5 Key Dimensions of Lead Scoring that Determine the “DNA” of Your Leads
Which leads from your last campaign are valuable and which ones aren’t? To determine the sales readiness of leads, marketers increasingly use lead scoring functionality in their marketing automation system. Lead scoring is a way to measure the likeliness of a commercial opportunity for a potential customer. The lead score helps determine the next best step such as transferring a lead to the sales department or triggering a certain nurture flow.
Lead scores on the different conditions of a profile can typically be categorized as “critical,” “important,” “influential” or “negative.” A more positive condition will typically receive a higher score. Negative criteria have a negative score. Critical conditions can also be set as a condition. For instance, when a company is not based in the U.S., it’s not considered a lead at all.
But a flat “overall” score isn’t very intelligent. Although easy to use and better than nothing, a unified score doesn’t say much about interest in specific topics, the type of persona or the phase a lead is in within the buyer journey. How can you determine the real “DNA” of your leads to take the next best content step? Let’s take a look at five key dimensions in lead scoring.
Dimension 1: Individual Explicit Lead Scoring
The most traditional lead criteria are explicit scores. These are based on specific profile characteristics that are generally available. Think of insight about buying authority, position or the presence of social media accounts. Explicit criteria don’t say anything about personal interests or current challenges, but they can be first indications on whether a profile shows parallels with your buyer persona. For instance, content targeted at marketers can have scores like these:
Dimension 2: Company Explicit Lead Scoring
Explicit lead scoring can also be done on a company level. Scoring is based on information like the organization size, industry or region. Together with individual explicit scoring, company explicit scoring makes up the “L=lead grade.”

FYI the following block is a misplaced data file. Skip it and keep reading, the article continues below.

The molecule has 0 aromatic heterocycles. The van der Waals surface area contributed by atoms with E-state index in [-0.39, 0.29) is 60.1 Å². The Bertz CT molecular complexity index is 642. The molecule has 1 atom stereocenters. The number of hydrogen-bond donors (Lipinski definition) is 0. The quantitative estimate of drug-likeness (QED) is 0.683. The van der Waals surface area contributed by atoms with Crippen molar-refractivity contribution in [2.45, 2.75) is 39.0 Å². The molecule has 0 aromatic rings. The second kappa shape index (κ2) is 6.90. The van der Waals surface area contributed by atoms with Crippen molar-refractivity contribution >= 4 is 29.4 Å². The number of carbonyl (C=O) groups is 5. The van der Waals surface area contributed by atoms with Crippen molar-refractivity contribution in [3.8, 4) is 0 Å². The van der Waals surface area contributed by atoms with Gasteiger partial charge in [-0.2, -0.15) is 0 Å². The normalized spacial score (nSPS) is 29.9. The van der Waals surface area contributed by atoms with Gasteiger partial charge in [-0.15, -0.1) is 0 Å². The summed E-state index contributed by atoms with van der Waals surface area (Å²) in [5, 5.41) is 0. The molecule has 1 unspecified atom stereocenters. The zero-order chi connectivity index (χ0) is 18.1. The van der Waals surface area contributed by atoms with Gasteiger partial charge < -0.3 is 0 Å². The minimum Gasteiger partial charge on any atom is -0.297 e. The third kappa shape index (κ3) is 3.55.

|Organization Size||1,000+ Full-Time Equivalent Employees||35|
|200+ Full-Time Equivalent Employees||20|
|IT SaaS and Software||30|
The lead grade presents a qualitative rating of all explicit profile information. For example, someone who sells CRM software to retailers and has more than five stores and launches a campaign with e-books, webinars and blogs. It will probably apply a high explicit lead score to download profiles from retail companies. There may be an even higher grading for profiles of larger retailers with multiple locations and profiles with relevant positions. However, a download by a major IT service provider will get a low (or negative) lead score. Thus, the lead grade actually indicates the extent to which a profile meets the ideal customer.
Today, explicit scores are frequently embedded in cost per lead campaigns you create with publishers and marketing agencies. For instance, you can pay $50 per lead when your white paper is downloaded and the “lead” profile meets a certain set of conditional criteria.
Dimension 3: Individual Behavioral Lead Scoring
Lead score techniques in many marketing automation systems use both explicit and implicit information. This is where lead scoring becomes interesting. Implicit scores are based on lead behavior such as website visits, email opens and white paper downloads. Here’s one example of these scores:
|Reads a relevant blog||5|
|Opens an email||10|
|Downloads a white paper or e-book||20|
|Joins a webinar||25|
|Checks pricing information||35|
This singular way of scoring behavior is logical when your company sells one type of product such as a CRM system. But when you sell both CRM and ERP systems it makes more sense to set up a behavioral score per product line or, even better, per area of interest. For this, your content and/or campaign assets (like landing pages, emails and webinars) need to be tagged per topic or proposition. Also, your marketing automations system needs to support multiple lead scores.